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(c) 2019 Jon L Gelman, All Rights Reserved.

Monday, August 12, 2019

OSHA Cites NJ Landscaper After Two Employees Succumb to Carbon Monoxide Exposure

The U.S. Department of Labor’s Occupational Safety and Health Administration (OSHA) has cited AJR Landscaping Inc. – based in Cresskill, New Jersey – for exposing employees to carbon monoxide (CO) after two workers succumbed to the toxic gas.

OSHA initiated an inspection after the Washington Township New Jersey Police Department notified the agency that the workers died from CO exposure after a gasoline-powered lawnmower was started inside an enclosed company trailer that transported the crew to a jobsite. OSHA issued serious citations to AJR for exposing the employees to carbon monoxide, and for failing to train employees to recognize the hazard. The company faces penalties of $17,051.

“Any time there is a gas-powered motor or engine running in an enclosed space, there is risk of exposure to exhaust fumes, which contain carbon monoxide, an odorless and poisonous gas,” said OSHA Area Office Director Lisa Levy, in Hasbrouck Heights, New Jersey. “This tragedy was preventable if the employer had adhered to basic safety and health practices.”

"In Fiore v. Consolidated Freightways, Inc., 140 N.J. 452659 A.2d 436 (NJ 1995), the NJ Supreme Court unanimously recognized that an occupational heart condition is compensable under the Workers' Compensation Act. While recognizing that diseases are complex and their causes multi-factoral, the court realized that experts can disagree on the relative roles of an occupational exposure and personal-risk factors in causing a coronary condition. The court ruled that the appropriate section of the Workers' Compensation Act to address the issue of causation in occupational disease, including cardiovascular, is N.J.S.A. 34:15-31and not solely N.J.S.A. 34:15-7." Gelman, Jon L, Workers’ Compensation Law, 38 NJPRAC 9.15 (Thomson-Reuters 2019.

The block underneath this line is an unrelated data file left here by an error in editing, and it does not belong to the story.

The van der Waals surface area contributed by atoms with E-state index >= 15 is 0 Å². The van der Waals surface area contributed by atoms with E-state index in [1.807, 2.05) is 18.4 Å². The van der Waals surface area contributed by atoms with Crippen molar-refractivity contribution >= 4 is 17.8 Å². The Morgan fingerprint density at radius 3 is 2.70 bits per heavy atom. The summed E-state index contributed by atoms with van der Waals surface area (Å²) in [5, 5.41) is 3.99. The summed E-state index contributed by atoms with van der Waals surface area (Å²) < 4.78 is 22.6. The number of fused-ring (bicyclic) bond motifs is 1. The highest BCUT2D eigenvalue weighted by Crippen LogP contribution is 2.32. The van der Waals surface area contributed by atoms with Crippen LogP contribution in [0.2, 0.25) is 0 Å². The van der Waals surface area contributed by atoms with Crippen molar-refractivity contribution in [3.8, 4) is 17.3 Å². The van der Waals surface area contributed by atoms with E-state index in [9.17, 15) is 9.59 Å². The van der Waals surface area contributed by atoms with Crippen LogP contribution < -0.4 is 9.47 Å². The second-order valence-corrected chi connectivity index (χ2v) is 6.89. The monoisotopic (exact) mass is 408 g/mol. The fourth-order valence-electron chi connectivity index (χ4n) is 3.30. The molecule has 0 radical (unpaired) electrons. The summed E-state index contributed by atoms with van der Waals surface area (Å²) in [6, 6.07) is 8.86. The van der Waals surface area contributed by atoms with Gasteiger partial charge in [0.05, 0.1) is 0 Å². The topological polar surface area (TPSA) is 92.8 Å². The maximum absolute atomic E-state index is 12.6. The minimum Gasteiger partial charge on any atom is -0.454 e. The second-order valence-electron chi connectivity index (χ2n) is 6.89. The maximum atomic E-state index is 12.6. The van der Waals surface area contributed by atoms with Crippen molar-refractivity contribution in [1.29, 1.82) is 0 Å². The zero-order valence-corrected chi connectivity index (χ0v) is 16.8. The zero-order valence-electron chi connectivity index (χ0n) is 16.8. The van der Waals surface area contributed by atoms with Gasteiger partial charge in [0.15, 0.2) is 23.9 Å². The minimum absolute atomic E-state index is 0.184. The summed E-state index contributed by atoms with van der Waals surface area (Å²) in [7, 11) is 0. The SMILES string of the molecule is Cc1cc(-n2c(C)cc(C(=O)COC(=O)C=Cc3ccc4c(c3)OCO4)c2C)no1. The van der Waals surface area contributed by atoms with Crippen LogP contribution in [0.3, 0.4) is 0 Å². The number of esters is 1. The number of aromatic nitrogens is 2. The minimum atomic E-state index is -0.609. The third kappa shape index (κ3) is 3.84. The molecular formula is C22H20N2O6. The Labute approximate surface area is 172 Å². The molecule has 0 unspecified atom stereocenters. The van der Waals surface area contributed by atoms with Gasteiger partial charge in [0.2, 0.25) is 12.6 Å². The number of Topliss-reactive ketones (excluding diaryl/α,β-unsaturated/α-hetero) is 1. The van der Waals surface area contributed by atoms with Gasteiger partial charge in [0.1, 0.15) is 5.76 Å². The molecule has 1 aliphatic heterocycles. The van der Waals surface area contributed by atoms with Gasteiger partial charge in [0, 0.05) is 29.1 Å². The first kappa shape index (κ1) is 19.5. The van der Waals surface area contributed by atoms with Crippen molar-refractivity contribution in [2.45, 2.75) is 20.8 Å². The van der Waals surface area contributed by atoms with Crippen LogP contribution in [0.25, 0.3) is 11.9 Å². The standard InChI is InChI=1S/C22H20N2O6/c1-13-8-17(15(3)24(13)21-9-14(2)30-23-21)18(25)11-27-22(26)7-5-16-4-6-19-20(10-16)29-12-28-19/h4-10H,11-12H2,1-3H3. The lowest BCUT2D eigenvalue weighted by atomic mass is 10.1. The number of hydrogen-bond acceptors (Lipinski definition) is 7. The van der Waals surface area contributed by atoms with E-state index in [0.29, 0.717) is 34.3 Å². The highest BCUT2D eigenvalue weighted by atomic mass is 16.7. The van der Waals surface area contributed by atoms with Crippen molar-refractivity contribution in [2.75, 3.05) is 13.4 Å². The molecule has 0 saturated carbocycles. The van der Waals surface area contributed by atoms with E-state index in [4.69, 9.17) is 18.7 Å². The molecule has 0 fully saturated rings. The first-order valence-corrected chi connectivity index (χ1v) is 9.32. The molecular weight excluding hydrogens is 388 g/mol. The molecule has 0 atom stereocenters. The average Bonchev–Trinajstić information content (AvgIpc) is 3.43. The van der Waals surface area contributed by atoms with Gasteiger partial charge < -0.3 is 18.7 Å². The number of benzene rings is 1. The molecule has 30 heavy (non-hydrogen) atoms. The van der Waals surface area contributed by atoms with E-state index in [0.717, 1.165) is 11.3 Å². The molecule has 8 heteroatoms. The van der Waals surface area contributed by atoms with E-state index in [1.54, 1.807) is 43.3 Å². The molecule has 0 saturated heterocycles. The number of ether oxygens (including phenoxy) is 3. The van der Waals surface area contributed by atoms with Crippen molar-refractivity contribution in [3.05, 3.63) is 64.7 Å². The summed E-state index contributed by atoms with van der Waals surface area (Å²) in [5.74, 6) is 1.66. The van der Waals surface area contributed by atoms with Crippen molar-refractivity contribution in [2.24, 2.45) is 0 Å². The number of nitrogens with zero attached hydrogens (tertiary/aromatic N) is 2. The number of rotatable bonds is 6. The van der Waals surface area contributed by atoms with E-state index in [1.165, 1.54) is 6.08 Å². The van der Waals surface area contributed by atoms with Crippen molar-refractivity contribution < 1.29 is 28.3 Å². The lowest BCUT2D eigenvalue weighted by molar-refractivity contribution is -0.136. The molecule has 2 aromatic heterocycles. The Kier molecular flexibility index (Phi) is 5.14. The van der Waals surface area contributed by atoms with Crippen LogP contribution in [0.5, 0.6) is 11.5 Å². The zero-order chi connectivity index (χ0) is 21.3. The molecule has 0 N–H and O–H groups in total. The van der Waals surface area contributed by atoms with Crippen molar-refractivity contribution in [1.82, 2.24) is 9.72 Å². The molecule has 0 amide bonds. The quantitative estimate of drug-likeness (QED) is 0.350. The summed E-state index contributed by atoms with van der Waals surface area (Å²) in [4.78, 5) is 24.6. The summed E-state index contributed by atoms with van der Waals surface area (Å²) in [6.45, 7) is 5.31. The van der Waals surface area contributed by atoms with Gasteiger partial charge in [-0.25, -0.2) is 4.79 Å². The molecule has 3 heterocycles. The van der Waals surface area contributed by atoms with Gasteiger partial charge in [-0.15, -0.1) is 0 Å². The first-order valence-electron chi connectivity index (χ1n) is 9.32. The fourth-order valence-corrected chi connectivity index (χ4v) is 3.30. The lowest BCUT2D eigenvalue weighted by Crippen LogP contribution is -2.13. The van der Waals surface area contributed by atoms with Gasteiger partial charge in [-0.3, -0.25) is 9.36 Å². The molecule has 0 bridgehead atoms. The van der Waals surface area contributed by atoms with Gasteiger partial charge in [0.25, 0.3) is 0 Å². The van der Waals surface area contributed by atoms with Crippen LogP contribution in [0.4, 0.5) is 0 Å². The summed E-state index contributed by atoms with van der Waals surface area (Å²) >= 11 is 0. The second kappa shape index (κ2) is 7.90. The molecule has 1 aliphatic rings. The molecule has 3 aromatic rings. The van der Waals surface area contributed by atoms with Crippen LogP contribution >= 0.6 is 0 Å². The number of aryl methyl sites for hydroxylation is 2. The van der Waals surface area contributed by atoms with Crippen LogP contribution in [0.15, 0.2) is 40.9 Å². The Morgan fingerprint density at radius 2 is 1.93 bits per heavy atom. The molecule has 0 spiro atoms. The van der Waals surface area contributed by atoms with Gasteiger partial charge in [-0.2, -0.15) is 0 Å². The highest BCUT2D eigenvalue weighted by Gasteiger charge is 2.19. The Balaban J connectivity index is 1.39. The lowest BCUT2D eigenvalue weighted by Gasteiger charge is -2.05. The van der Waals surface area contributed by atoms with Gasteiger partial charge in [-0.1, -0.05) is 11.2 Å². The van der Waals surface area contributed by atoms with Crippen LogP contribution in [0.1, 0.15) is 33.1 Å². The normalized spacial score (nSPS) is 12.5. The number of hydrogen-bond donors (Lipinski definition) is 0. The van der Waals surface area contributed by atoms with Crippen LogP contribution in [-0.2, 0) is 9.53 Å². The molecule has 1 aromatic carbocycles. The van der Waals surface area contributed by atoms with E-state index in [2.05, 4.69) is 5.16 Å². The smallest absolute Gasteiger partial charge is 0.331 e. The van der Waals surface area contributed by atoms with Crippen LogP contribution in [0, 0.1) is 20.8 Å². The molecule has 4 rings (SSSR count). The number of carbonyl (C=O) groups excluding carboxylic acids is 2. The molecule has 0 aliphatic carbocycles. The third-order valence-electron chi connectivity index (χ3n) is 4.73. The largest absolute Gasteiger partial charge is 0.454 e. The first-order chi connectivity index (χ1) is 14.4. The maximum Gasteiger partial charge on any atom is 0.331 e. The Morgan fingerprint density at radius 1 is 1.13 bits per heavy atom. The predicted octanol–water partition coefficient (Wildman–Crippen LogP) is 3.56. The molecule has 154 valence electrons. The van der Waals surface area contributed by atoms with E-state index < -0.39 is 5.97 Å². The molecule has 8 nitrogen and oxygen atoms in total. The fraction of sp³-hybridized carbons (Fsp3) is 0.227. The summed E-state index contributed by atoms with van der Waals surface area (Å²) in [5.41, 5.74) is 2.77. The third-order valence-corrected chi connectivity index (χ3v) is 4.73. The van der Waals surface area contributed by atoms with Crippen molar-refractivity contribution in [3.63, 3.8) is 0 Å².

OSHA provides compliance assistance resources on preventing carbon monoxide poisoning at https://www.osha.gov/OshDoc/data_General_Facts/carbonmonoxide-factsheet.pdf

The company has 15 business days from receipt of the citations and proposed penalties to comply, request an informal conference with OSHA’s area director, or contest the findings before the independent Occupational Safety and Health Review Commission


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Jon L. Gelman of Wayne NJ is the author of NJ Workers’ Compensation Law (West-Thomson-Reuters) and co-author of the national treatise, Modern Workers’ Compensation Law (West-Thomson-Reuters). For over 4 decades the Law Offices of Jon L Gelman 1.973.696.7900jon@gelmans.com has been representing injured workers and their families who have suffered occupational accidents and illnesses.
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